• Temperature-Sensitive Ingredients — Mostly occurring in dry blending, some sensitive ingredients can cause agglomeration issues in the blend instead of a free-flowing powder.

    Including an in-line screen to the end of the blender can often remove minor glomeration that occurs within the blend. Adding a small amount of flow agent, or anti-caking agent, in the blend can also stop particles from sticking to each other.
  • Friability — Some solid particles break into smaller pieces easier than others. For instance, when loading material into a blender, the screw on the hopper can unintentionally break down easily friable particles. As stated earlier, the blender’s ribbons can also cause particle attrition.

Customers' needs can affect the food blending process.

Being flexible may be a toll processor’s greatest advantage. How flexible? Well, having the capacity to handle customers as large as a Fortune 500 company (that knows exactly what they want and how it should be done) or a smaller company (that may have an idea of what they want but not know how to get there).

So, a toll processor may simply be asked to perform a task, or it could be looked to for guidance to reach a company’s vision. Similarly, a toll processor that may not have certain capabilities in-house can still bring a project to reality using strategic partners to get it done.

Some toll processors have the ability to customize the blending process to meet specific customer needs. For instance, milling may be needed before or after blending, and having those technologies side-by-side can help increase efficiency.

On-time availability of blended food products — deliveries that meet customers’ expectations and lead times — is paramount. When a toll processor is able to uphold promised dates, it more often than not means a competitive advantage.

Beyond blending itself, having packaging options available can set a toll processor apart and satisfy a customers’ needs. Packing out in the largest package possible may be the most efficient method for the toll processor, but if the blended product needs to be shipped in pails or even 12-ounce bottles, it eliminates an extra step and saves significant dollars.

Meeting Regulations for Food Grade Processing

It takes a superior understanding of safety regulations to succeed in food blending. Let’s cover the two most important: cGMP and FSSC 22000.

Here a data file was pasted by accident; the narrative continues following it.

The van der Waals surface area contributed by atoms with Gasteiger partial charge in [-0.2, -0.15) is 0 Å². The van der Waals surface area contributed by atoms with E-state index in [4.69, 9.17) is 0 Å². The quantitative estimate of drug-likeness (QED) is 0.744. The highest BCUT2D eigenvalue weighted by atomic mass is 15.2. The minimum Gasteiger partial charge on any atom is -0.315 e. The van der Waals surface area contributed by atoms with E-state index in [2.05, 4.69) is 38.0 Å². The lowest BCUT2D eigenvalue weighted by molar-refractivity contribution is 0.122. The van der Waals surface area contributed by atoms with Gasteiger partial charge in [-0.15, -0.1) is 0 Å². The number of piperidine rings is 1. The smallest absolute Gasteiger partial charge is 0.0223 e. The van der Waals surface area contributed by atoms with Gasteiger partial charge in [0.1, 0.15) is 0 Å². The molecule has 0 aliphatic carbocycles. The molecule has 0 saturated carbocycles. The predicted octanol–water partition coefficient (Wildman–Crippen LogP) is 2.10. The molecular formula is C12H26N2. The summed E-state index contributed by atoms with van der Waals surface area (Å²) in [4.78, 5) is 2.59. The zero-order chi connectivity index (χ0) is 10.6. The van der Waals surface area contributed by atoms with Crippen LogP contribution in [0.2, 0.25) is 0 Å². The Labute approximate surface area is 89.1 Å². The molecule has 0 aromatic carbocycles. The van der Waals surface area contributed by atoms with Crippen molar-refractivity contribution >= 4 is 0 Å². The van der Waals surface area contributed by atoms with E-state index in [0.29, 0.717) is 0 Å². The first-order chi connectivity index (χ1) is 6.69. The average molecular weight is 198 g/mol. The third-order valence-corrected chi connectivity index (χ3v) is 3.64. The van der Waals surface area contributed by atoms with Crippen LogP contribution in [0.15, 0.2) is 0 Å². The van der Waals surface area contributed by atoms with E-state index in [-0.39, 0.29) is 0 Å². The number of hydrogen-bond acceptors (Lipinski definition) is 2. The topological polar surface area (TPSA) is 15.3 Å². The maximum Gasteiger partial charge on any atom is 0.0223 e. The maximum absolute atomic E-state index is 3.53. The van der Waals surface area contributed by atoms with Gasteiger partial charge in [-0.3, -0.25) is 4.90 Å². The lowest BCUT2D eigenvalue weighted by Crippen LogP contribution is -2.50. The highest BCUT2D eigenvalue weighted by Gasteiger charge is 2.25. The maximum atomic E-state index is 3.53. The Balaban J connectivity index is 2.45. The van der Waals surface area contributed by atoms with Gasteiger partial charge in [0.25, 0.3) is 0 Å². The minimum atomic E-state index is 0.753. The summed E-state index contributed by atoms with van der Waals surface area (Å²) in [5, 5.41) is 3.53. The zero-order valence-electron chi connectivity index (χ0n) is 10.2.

Current Good Manufacturing Practices (cGMP) is a set of quality assurance principles and procedures that helps ensure a safe and quality process, helping avoid contamination and assuring repeatability. Established by the FDA, cGMP standards are especially vital for businesses in heavily regulated industries such as food, dietary supplements, and pharmaceuticals.

Because there are so many ways to put safety practices into place when manufacturing food, cGMP offers guidelines to follow (to help meet FDA regulations). For every product, however, a hazard analysis must be completed to ensure the consumer is consuming a safe product.

FSSC 22000 also helps control food safety risks. In order to receive certification, a company must follow a rigorous system that manages food safety risks and provides safe products. A GFSI-recognized food safety certification, FSSC 22000 is a statement to customers that a company’s multi-level food safety program is trustworthy and it has a rigorous safety system in place.

This is the proper place to discuss cleanliness. Toll processors are, by nature, obsessed with cleanliness. A well-prepared food blending environment includes equipment sterilization (both microbiological and from previous materials) and a clean room with sanitized surfaces.

Adhering to regulations maintains the cleanliness and quality of food products. Controlling every step of manufacturing operations ensures that food blenders deliver safe and trusted products.

An experienced toll blender uses blending expertise with various materials within many industries to create a homogenized product.

CPS offers complete solutions that solve food blending challenges and ensure efficient operations. Our dedicated, 45,000 ft2 facility includes several customizable clean rooms, a cGMP blending station, a cGMP laboratory, as well as the ability to process high-potency compounds.

CPS’s goal is always to provide leading-edge technology resulting in high-quality food products. When you’re ready, connect with CPS, the Architects of What’s Possible, to discuss your unique needs.

Toll manufacturing vs contract manufacturing. What's the difference? Use this quick-comparison guide. Download now!

Posted in:Blending